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Libya: Parliament names Fathi Bashagha as interim prime minister

It is unclear whether Abdulhamid al-Dbeibah, who was prime minister when his car was attacked this morning, will accept the decision
Fathi Bashagha, a former minister of interior, has been named by parliament as the new interim prime minister of Libya (AFP)

Libya's parliament has named Fathi Bashagha as the country's new interim prime minister, replacing the incumbent Abdulhamid al-Dbeibah hours after he escaped "an assassination attempt" in Tripoli.

"The House of Representatives unanimously approved Fathi Bashagha to head the government," the parliament's spokesman Abdullah Bliheg said in a tweet on Thursday.

The decision risks sparking a new power struggle between the eastern-based assembly and Dbeibah's administration, which is based in the capital Tripoli, in western Libya.

majority in parliament voted in favour of Bashagha, who served as interior minister between 2018 and 2020, following the withdrawal of candidate Khaled al-Bibas.

Both Bashagha and Bibas, a businessman, were shortlisted out of seven candidates nominated for the post of prime minister.

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Aqila Saleh, the speaker of Libya's parliament, had announced the end of Dbeibah's term in December last year, when the Libyan elections were meant to be held. The elections have been postponed, with no new date set.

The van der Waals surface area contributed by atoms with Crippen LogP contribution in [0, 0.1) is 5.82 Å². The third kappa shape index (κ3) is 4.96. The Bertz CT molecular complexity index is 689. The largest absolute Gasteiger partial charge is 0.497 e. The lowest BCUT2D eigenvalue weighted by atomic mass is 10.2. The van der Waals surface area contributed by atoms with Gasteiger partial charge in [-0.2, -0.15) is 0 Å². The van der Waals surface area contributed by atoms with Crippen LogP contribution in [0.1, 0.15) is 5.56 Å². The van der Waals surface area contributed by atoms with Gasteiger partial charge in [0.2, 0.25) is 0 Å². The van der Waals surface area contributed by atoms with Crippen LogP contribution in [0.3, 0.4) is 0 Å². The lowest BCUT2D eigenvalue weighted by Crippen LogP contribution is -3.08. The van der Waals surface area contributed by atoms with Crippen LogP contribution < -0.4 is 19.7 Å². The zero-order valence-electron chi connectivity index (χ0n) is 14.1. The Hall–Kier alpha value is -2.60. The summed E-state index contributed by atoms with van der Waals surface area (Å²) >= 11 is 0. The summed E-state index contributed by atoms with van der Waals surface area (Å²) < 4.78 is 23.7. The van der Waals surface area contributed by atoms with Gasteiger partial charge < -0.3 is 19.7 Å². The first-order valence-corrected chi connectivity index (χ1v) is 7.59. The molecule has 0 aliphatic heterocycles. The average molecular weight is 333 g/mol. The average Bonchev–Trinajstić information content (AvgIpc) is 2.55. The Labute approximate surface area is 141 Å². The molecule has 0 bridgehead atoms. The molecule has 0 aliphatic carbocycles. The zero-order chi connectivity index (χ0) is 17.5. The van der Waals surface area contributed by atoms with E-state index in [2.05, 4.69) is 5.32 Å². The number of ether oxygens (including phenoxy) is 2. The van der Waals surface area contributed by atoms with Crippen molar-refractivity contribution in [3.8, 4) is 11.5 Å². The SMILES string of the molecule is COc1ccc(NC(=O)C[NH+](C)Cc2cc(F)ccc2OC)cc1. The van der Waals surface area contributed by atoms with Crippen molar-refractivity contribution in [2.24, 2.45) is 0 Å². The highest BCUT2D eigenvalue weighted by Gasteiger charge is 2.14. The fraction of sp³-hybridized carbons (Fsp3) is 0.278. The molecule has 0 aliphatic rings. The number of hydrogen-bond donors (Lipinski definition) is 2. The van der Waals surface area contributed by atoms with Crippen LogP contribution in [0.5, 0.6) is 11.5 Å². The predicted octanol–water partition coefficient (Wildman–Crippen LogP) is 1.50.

It is not yet clear if Dbeibah will accept Thursday's vote.

Dbeibah had said in a TV speech this week that he rejects any "unilateral" decision taken by parliament speaker Saleh, adding that he would step down from his position if asked by an "elected authority".

Dbeibah was installed in March as head of the UN-backed Government of National Unity (GNU) that was meant to unify the country's divided institutions and oversee the run-up to an election in December as part of a peace process.

Rival factions have been jostling for position after the election process fell apart amid disputes over the rules, including over the legitimacy of Dbeibah's own candidacy for president after he pledged not to run.

The parliament, which mostly backed eastern forces during the civil war, has declared the GNU invalid.

Saleh, who like Dbeibah and Bashagha had been a presidential candidate, has since spearheaded efforts to replace the unity government.

'Assassination attempt'

Assailants shot at Dbeibah's car early on Thursday in Tripoli but he escaped unharmed, a government source close to the then-prime minister said.

The source said the incident happened as Dbeibah was returning home, describing it as a clear assassination attempt, adding that the attackers fled and the incident has been referred for investigation.

Footage carried by Al Jazeera later showed what it said was Dbeibah's vehicle, which had what appeared to be a bullet mark on the windscreen and two other marks on a headlight and the chassis. 

Reuters could not immediately verify the images and has not spoken to other witnesses to the incident.

Armed forces have mobilised more fighters and equipment in the capital over recent weeks, raising fears the political crisis could trigger fighting.

Libya has had little peace or stability since the 2011 Nato-backed uprising against Muammar Gaddafi. The North African country split in 2014 between warring factions in the east and west.

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